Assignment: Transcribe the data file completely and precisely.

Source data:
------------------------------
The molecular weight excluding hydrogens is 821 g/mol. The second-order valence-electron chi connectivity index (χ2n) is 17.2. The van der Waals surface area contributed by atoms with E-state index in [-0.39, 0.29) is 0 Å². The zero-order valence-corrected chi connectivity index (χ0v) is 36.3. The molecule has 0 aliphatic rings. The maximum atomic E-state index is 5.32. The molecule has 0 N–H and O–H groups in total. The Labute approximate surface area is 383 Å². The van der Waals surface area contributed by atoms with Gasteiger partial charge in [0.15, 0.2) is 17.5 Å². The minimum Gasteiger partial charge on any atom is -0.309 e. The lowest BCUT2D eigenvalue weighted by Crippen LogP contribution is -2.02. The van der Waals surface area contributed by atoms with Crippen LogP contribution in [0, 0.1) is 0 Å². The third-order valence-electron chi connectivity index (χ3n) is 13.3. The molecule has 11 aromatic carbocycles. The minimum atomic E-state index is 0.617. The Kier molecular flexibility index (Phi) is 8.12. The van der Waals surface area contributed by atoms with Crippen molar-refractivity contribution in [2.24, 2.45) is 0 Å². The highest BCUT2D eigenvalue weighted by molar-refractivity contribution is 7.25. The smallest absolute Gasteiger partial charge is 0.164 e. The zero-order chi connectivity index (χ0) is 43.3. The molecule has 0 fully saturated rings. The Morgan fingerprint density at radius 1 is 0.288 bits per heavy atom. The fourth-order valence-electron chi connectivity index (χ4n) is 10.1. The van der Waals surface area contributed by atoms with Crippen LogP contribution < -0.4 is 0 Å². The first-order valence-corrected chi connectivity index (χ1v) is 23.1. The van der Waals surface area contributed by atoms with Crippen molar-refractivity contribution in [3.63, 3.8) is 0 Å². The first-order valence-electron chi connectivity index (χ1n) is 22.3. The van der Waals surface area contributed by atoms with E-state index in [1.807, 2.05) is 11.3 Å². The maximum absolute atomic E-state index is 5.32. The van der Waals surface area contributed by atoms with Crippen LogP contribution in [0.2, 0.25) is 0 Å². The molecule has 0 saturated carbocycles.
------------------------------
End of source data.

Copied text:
The molecular weight excluding hydrogens is 821 g/mol. The second-order valence-electron chi connectivity index (χ2n) is 17.2. The van der Waals surface area contributed by atoms with E-state index in [-0.39, 0.29) is 0 Å². The zero-order valence-corrected chi connectivity index (χ0v) is 36.3. The molecule has 0 aliphatic rings. The maximum atomic E-state index is 5.32. The molecule has 0 N–H and O–H groups in total. The Labute approximate surface area is 383 Å². The van der Waals surface area contributed by atoms with Gasteiger partial charge in [0.15, 0.2) is 17.5 Å². The minimum Gasteiger partial charge on any atom is -0.309 e. The lowest BCUT2D eigenvalue weighted by Crippen LogP contribution is -2.02. The van der Waals surface area contributed by atoms with Crippen LogP contribution in [0, 0.1) is 0 Å². The third-order valence-electron chi connectivity index (χ3n) is 13.3. The molecule has 11 aromatic carbocycles. The minimum atomic E-state index is 0.617. The Kier molecular flexibility index (Phi) is 8.12. The van der Waals surface area contributed by atoms with Crippen molar-refractivity contribution in [2.24, 2.45) is 0 Å². The highest BCUT2D eigenvalue weighted by molar-refractivity contribution is 7.25. The smallest absolute Gasteiger partial charge is 0.164 e. The zero-order chi connectivity index (χ0) is 43.3. The molecule has 0 fully saturated rings. The Morgan fingerprint density at radius 1 is 0.288 bits per heavy atom. The fourth-order valence-electron chi connectivity index (χ4n) is 10.1. The van der Waals surface area contributed by atoms with Crippen LogP contribution < -0.4 is 0 Å². The first-order valence-corrected chi connectivity index (χ1v) is 23.1. The van der Waals surface area contributed by atoms with Crippen molar-refractivity contribution in [3.63, 3.8) is 0 Å². The first-order valence-electron chi connectivity index (χ1n) is 22.3. The van der Waals surface area contributed by atoms with E-state index in [1.807, 2.05) is 11.3 Å². The maximum absolute atomic E-state index is 5.32. The van der Waals surface area contributed by atoms with Crippen LogP contribution in [0.2, 0.25) is 0 Å². The molecule has 0 saturated carbocycles.